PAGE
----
You will need
- A handful of rushes
- Sharp scissors
- High-quality garden string
- Heavy-duty long needle
- Metal skewers (or long nails)
- A sail maker’s hand palm (available from chandlers or online, where they cost from £5).
1. Soften your rushes
Collect a small handful of rushes. If they are freshly cut, allow them to dry for a few hours. Gently splash a little water on to the rushes to make them slightly more supple. Rubber gloves will protect your hands from wear and staining.
2. Tie them down
Hold three fairly equal-sized rushes together, knitting with garden twine to hold them in place. Using a nail – or a door handle if you’re at home – attach the rushes “so there is tension as you pull them towards you”, says Millie.
“This is the simple three-ply method,” says Millie. “Much like you braid girls’ hair. Anyone can do it.” It is important to keep the same tension as you work – pull the rush taut, bring one over the other and repeat until finished.
4. Add more rushes
Keeping the braid width even is crucial. “As you move along the rush, it will begin to thin. At this point, add another in,” says Millie. Choose a rush of the same width, lay it on top and continue to braid.
5. Tie and dry
Tie the ends in a knot to stop the braid unravelling. With the rushes slightly damp, they must now be left to dry out for a few hours, before any needlework can take place.
Using sharp scissors, cut the rushes back to the tied braid ends. Any rushes fed in during the braiding process will need trimming back.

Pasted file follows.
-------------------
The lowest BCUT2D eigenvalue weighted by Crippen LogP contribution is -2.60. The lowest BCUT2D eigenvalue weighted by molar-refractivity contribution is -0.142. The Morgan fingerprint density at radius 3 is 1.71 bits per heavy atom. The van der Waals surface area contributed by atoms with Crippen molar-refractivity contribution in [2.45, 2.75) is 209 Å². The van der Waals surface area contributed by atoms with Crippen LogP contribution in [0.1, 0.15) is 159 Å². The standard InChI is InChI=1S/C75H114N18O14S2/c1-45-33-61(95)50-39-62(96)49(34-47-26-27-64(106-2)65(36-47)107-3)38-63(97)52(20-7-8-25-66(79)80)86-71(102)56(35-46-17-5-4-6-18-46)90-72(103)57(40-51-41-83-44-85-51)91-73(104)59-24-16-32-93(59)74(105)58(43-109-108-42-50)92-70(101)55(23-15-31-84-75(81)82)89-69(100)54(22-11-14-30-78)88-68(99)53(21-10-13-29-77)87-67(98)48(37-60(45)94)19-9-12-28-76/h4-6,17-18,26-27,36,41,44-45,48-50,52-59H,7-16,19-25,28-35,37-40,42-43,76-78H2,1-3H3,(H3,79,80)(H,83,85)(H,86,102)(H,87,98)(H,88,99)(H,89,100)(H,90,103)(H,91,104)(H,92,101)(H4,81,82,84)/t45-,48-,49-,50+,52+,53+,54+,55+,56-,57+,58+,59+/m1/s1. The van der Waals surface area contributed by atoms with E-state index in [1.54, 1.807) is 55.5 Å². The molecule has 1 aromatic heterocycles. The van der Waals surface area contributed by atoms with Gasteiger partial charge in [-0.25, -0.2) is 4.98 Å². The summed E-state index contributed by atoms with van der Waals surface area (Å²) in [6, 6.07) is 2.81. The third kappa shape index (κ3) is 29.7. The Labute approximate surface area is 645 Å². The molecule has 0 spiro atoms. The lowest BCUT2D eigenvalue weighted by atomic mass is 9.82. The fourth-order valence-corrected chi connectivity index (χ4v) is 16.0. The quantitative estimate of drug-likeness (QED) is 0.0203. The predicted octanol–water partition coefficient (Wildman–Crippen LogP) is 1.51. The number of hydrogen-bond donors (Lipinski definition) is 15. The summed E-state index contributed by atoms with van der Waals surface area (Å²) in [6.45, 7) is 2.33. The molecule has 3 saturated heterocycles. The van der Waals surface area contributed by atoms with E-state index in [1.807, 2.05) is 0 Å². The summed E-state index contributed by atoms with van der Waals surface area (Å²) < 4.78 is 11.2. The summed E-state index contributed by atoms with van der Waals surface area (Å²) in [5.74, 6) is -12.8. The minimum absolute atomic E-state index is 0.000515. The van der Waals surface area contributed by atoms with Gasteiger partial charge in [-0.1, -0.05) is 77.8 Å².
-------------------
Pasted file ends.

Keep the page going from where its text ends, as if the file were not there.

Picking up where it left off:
7. Roll into a spiral
Carefully turn the rushes, with the feeding-in ends on the inside. Pack them tightly to make a spiral. Push in metal skewers to keep the spiral tight.
8. Stitch together
You now have the central part. Using a long, thick needle, thread garden twine from the centre out, piercing the rush and pulling the twine through. Continue the stitch from the outside back to the centre. Repeat.
9. Remove skewers
Keeping the stitches tight, continue around, removing the skewers one by one. Finish the stitch on the outside with a knot. Add three more layers of braided rushes, using the skewers to keep the spiral tight.
10. Finishing the spiral
Stitch in the new layers, threading the needle through the middle of each braid. Thin the overlaying rushes, cut any excess and thread through a piece of rush; stitch this over the end string and feed to the centre.
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